What is a Trust Fund

According to author Cathy Pareto, a trust is “an agreement that describes how assets will be managed and held for the benefit of another person.”  All trusts are first created by a grantor (can also be called a trustor or settlor) that establishes a trust and is able to make changes, or move property or assets according to the agreements established. 

Trusts that are established are generally referred to as a trust fund.  Related terms include trust assets or trust estate.  The primary motivation to create such a fund is for an individual (or entity) to create a vehicle that sets terms for the way assets are to be held, gathered, or distributed in the future.  Generally, this individual is trying to set an arrangement that, for a variety of reasons, is carried out after he or she is no longer mentally competent, or alive. 

The creation of a trust fund establishes a relationship where an appointed fiduciary (or trustee) acts in the sole interest of the grantor.  A trust is created for a beneficiary who receives the benefits (such as assets, income, etc) from the trust.  The fund can contain nearly any asset imaginable, such as cash, stocks, bonds, property or other types of financial assets. A single trustee (this can be a person or entity, such as a trust bank) manages the fund in a manner according to the trust fund's stipulations. This usually includes some allowance for living expenses and perhaps educational expenses, such as private school or college.


Trust Fund

General Types of Trust

There are nearly a limitless amount of trusts, but generally there are revocable and irrevocable trusts.  Below is a quick overview of each.

  • A living trust, also known as a revocable trust, lets a grantor better control assets during the grantor’s lifetime.  It is a type of trust in which a grantor places assets into a trust  that can then transfer to any number of designated beneficiaries after the grantor's death. Most often it used to transfer assets to children or grandchildren, the primary benefit of a living trust is that the assets avoid probate, which leads to fast asset distribution to the beneficiaries. Living trusts are not made public, meaning an estate is distributed with a high level of privacy.  While the grantor is still living (and not incapacitated), the trust details can be changed, or revoked. 
  • An irrevocable trust is very difficult to change, or revoke.  Because of this arrangement, there can be considerable tax benefits for the grantor to effectively giving away control of the assets to the trust fund.  Irrevocable trusts most often avoid probate.

More Specific Trusts

From here, a trust fund can contain a surprisingly complex array of options and specifications to suit the needs of a grantor.  As you can imagine, wealth and family arrangements can grow quite complicated when millions (or even billions) of dollars are at stake for multiple generations of a family or entity.  Below is an attempt at a laundry list of trust funds, with brief introductions to help you decide if further investigation is warranted.  Tax and trust attorneys specialize in the intricacies of each of these trusts.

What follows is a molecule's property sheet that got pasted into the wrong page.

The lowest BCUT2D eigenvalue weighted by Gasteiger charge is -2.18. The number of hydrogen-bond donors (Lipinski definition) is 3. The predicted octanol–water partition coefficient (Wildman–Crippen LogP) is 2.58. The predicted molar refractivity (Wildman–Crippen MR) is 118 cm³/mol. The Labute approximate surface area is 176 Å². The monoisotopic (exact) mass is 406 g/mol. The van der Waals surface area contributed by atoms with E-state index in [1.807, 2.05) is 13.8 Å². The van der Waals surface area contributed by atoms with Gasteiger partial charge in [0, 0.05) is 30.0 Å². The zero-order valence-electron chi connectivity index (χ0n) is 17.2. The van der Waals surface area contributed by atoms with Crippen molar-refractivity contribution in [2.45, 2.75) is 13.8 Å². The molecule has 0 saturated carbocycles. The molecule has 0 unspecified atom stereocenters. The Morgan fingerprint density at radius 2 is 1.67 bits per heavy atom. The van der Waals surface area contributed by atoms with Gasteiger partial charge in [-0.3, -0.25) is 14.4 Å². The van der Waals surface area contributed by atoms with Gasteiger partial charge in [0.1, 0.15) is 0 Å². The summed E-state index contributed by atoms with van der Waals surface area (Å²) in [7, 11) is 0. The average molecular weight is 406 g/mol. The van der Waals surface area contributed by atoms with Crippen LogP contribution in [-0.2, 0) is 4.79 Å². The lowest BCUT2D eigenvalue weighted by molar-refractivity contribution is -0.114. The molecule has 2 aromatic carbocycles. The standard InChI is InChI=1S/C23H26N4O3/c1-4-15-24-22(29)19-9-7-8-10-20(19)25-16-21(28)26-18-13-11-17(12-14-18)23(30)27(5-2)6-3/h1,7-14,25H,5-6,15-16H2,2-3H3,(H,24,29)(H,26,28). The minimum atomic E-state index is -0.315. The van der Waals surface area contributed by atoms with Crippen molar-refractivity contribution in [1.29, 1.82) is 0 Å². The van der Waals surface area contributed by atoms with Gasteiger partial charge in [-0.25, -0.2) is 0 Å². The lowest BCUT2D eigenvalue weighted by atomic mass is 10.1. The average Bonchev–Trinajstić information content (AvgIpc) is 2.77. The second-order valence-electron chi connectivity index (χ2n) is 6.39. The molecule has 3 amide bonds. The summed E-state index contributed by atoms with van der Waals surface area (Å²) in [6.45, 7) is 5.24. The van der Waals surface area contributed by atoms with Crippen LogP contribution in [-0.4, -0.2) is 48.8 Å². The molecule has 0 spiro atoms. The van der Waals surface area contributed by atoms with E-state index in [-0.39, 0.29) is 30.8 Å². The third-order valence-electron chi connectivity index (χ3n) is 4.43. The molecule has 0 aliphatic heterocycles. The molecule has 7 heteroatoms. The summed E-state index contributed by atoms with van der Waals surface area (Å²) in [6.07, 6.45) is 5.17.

• Asset protection trust:  designed to protect a person's assets from claims of future creditors.
  • Blind trust:  created where the beneficiary is not aware of who holds power of attorney for the trust (generally the trustee).

Charitable trust:  created to  benefit a particular charity or the public in general.  Includes Charitable Remainder Annuity Trust  (CRAT) that pays a fixed amount each year.  A Charitable remainder unitrust is formed to pass assets to a specified charity at the expiration of the trust. A CRUT has two main benefits. First, the donor establishing the trust contributes assets and immediately receives charitable-contribution tax credits. Second, the assets in the trust pay a fixed-percentage of income to the beneficiary during the life of the trust.

  • Generation skipping trust:  contains tax benefits when beneficiary is grantor’s grandchildren.
  • Grantor Retained Annuity Trust:  a GRAT can help avoid gift taxes.
  • IRA trust:  can help minimize taxes on qualified assets held in the trust.
  • Land trust:  lets the trust manage property held in the trust.
  • Marital trust:  funded at one spouse's death and is eligible for the unlimited marital deduction.
  • Qualified Personal Residence trust:  moves a grantor’s residence out of the estate.
  • Qualified Terminable Interest Property trust: QTIP trusts benefits a surviving spouse but let the grantor make decisions after surviving spouse’s passing. 
  • Medicaid trust:  helps elderly individuals avoid tax and probate issues in regard to assets related to Medicaid matters and payments.
  • Special needs trust:  created for a person who receives government benefits so as not to disqualify the beneficiary from such government benefits
  • Spendthrift trust:  beneficiary cannot sell, spend, or give away trust assets without specific stipulations.
  • Testamentary trust:  leaves assets to a beneficiary with specific instructions following the grantor’s passing.